Peak Finder

Photo: Looking west to Mount Edith Cavell from the Icefields Parkway

Mount Edith-Cavell

  • 3363 m (11,034ft)
  • First Ascent
  • Naming History
52.6672N -118.057W
Located in the Athabasca River and Astoria River Valleys east of Verdant Creek

Province: Alberta
Park: Jasper
Headwater: Athabasca
Major Valley: Athabasca
Visible from Highway: 16, 93N
Ascent Date: 1915
Ascent Party: A.J. Gilmour, E.W.D. Holway
Year Named: 1916
Named for: Cavell, Edith Louise (An English nurse, Edith Cavell was executed by the enemy during WW I.)

In 1872 Reverend George Grant first saw this mountain from the Athabasca River Valley, north of Jasper. He referred to it as, "a great mountain, so white with snow that it looked like a sheet suspended from the heavens." In the first "Description of and Guide to Jasper Park," Arthur Conan Doyle wrote, "To the south, the dominating feature of the landscape is Mount Edith-Cavell, its massive top frequently clothed in clouds... Almost due south of Jasper (Townsite) and about fourteen miles distant in a straight line, (this) massive snow-crowned mountain rises high above the surrounding peaks, its white summit sometimes glistening in the sunlight, but often lost among the clouds. Below, some hanging glaciers showing white against its dark precipitous rocks, discharge their masses of snow and ice into a large glacier just visible in the valley beneath." Mount Edith-Cavell is clearly one of the dominant peaks from the northern end of the Icefield Parkway, being visible for some distance from the southeast and to Jasper and beyond on Highway #16. From Jasper, the mountain has a distinctive profile and the steep cliffs of its north face are always highlighted by snow that follows the strata as it dips gently down to the west. In 1924 a road was built up the Astoria River valley to beyond Cavell Lake, allowing access to the base of this impressive peak. EDITH LOUISE CAVELL Edith Louise Cavell was born in 1865 in Norfolk, England. At the age of twenty she entered the nursing profession and in 1907 was appointed the matron of the Berkendael Institute in Brussels where she greatly improved the standard of nursing. After the German occupation of Belgium she cared for wounded German troops but also became involved with an underground group which assisted some two hundred British, French, and Belgian soldiers who were trapped behind enemy lines to escape to neutral Holland and rejoin their armies. Sheltered at the Institute, which had become a Red Cross hospital, they were provided with money and guides by Philippe Baucq, a Belgian. This was regarded as treason under German Martial Law and was punishable by death. In August 1915 Edith Cavell was betrayed by a spy who asked her to help him escape and Cavell and several others were arrested, tried by a court-martial, and sentenced to be executed. Her defence was that as a nurse she was duty-bound to save lives and she was doing just that by concealing and helping hunted men to return to their homes. Although neutral governments, including the United States and Spanish representatives, tried to have their death sentences reprieved, both she and a Philippe Baucq, were shot on October 12th. Her last words were, "I see now that patriotism is not enough. I must have no hatred or bitterness towards anyone." Technically, the enemy did have a case, but it was a case that completely failed to be accepted by world opinion because espionage was not involved. Her execution was considered outrageous and widely condemned. Although she saw herself simply as, "a nurse who tried to do her duty," she was clearly and widely regarded as a martyr. British propaganda abroad and at home made the most of the incident. After lying in state in Westminster Abbey, Edith Cavell was buried in Norwich Cathedral. The incident was also important from the point of view of the question of women''s rights and it was written that, "She has taught the bravest man amongst us a supreme lesson of courage; and in this United Kingdom and through the Dominions of the Crown there are thousands of such women, but a year ago we did not know it." The Premier of British Columbia was the first to suggest that a mountain be named in her honour, suggesting the highest peak in the Canadian Rockies, Mount Robson. Prime Minister Sir Robert Borden agreed with having a mountain named but instructed the Geographic Board of Canada to make the decision as to which one. The mountain was referred to as "La Montagne de la Grande Traverse," by the voyageurs of the early nineenth centurey. Once they passed it on their journey to Athabasca Pass, they left the main valley and began the long trek to the continental divide. Later the peak became known as "Fitzhugh" and then "Geikie," the mountain was officially named Mount Edith Cavell in March of 1916, just five months after the execution. As well as having this beautiful mountain named after her, she is commemorated by a statue just off Trafalgar Square in London. A memorial service for Edith Cavell is held each year in the Anglican Church in Jasper. Edith Cavell''s Belgian defence lawyer, Gaston de Leval, has a Canadian mountain (Mount Leval) named in his honour near Palliser Pass at the southern boundary of Banff National Park. Although the mountain''s name is usually pronounced, "Kuh-VELL," Ben Gadd reports that Edith''s family, from Norwich, pronounced their name in such a way that it rhymes with "travel."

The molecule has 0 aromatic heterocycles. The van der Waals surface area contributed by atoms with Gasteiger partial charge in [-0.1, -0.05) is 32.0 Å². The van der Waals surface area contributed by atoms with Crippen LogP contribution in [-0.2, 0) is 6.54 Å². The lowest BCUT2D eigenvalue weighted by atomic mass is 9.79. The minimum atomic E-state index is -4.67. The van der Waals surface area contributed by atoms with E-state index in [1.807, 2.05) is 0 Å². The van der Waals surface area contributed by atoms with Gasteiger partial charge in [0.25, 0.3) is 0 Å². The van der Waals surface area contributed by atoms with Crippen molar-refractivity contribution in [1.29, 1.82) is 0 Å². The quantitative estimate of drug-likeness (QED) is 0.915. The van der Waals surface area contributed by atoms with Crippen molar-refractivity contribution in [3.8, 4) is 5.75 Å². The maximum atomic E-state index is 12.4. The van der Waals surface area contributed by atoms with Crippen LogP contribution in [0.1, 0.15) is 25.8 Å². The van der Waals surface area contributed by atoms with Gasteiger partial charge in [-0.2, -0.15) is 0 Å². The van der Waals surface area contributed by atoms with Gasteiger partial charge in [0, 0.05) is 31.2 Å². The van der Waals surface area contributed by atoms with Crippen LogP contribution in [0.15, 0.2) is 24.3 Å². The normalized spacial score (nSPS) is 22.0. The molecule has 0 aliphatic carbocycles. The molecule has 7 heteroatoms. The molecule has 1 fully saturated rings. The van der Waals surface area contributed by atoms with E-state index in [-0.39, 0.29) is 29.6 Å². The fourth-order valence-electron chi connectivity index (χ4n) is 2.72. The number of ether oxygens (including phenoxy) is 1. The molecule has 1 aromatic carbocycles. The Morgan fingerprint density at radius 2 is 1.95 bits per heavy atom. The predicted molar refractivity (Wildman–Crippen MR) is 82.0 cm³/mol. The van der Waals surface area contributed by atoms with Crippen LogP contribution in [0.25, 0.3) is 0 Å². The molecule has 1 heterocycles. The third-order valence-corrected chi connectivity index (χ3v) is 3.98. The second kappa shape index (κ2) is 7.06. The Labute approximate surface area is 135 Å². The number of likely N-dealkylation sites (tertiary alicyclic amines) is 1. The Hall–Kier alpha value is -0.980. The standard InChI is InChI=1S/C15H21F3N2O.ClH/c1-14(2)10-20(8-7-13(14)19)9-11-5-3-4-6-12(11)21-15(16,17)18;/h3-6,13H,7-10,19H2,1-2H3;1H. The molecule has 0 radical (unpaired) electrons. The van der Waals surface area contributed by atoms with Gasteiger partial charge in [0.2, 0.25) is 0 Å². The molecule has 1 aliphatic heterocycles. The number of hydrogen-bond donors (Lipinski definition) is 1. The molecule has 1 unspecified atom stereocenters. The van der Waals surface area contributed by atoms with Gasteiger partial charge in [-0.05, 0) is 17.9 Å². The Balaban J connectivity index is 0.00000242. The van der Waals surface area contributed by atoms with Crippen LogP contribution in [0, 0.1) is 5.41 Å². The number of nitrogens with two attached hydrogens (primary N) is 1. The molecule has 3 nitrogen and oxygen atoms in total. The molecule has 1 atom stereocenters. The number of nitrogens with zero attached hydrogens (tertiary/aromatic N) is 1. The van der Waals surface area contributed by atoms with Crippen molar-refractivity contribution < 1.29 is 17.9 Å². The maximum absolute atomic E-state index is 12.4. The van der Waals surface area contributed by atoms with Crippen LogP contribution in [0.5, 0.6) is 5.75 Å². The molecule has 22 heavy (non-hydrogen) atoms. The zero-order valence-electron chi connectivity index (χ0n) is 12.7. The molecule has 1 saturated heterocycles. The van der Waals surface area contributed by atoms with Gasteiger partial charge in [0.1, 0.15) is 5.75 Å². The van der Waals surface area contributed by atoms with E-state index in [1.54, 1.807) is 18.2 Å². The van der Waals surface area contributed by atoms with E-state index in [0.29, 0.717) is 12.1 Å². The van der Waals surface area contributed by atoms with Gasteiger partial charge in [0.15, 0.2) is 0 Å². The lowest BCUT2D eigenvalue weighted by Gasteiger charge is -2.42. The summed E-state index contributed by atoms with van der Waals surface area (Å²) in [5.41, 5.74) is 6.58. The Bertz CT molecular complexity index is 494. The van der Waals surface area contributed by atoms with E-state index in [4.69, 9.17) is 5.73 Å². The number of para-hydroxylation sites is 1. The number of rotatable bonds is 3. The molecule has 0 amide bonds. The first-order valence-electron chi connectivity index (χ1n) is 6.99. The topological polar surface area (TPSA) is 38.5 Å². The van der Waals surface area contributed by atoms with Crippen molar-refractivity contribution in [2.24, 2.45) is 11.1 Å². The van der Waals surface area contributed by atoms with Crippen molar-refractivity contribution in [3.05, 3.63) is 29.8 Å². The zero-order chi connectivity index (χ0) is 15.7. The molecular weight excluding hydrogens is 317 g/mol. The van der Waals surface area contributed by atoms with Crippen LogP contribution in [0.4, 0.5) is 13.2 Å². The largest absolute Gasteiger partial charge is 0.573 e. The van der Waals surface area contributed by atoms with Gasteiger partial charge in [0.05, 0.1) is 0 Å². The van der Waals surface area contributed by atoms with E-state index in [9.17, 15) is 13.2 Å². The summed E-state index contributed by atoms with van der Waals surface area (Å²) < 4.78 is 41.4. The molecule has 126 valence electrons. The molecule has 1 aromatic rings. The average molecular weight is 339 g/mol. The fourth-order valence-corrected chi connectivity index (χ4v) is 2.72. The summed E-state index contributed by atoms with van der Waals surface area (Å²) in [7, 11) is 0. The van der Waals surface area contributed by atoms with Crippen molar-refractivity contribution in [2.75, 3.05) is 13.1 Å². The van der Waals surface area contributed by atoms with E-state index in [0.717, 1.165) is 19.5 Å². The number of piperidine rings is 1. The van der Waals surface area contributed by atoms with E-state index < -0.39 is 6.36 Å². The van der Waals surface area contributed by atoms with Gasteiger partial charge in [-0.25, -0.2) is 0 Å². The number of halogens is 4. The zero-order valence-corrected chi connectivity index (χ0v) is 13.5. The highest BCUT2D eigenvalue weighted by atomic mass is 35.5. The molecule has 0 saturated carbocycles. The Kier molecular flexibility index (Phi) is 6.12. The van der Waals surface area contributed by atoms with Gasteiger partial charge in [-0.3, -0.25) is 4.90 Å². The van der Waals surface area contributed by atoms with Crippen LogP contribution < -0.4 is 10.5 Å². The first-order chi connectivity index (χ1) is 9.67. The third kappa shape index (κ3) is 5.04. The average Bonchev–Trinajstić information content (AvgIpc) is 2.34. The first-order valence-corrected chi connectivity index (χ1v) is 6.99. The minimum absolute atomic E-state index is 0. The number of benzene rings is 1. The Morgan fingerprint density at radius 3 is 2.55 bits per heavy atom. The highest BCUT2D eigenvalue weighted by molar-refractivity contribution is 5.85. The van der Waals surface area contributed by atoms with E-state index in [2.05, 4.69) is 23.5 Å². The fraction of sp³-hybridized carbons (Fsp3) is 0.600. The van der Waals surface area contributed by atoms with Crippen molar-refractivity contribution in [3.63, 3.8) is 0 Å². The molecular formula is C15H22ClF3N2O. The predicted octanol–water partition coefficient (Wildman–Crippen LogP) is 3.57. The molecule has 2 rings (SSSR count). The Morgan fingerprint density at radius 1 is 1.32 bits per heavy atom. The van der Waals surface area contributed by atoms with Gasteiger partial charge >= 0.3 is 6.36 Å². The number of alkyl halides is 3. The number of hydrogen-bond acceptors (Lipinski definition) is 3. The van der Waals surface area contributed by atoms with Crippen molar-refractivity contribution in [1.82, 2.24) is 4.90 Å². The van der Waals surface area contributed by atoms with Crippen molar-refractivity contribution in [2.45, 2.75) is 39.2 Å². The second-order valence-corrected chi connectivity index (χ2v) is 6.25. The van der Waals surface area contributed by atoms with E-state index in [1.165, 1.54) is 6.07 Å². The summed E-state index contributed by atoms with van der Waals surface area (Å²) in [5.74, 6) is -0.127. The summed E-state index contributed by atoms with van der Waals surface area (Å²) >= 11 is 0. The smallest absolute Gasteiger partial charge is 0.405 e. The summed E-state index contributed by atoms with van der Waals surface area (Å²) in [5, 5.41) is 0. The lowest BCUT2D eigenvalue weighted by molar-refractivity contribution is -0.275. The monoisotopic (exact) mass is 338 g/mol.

Photo: Looking south to Mount Edith Cavell from the Athabasca River Bridge on the Icefields Parkway

Looking south to Mount Edith Cavell from Cavell Lake (courtesy Alan Kane)

Looking northwest to Mount Edith Cavell from the Icefields Parkway

Looking northwest to Mount Edith Cavell from the Icefields Parkway

Looking northwest to Mount Edith Cavell from the Icefields Parkway

Looking south to Mount Edith Cavell from north of Jasper on Highway #16

Looking south to Mount Edith Cavell from The Whistlers (courtesy Sonny Bou)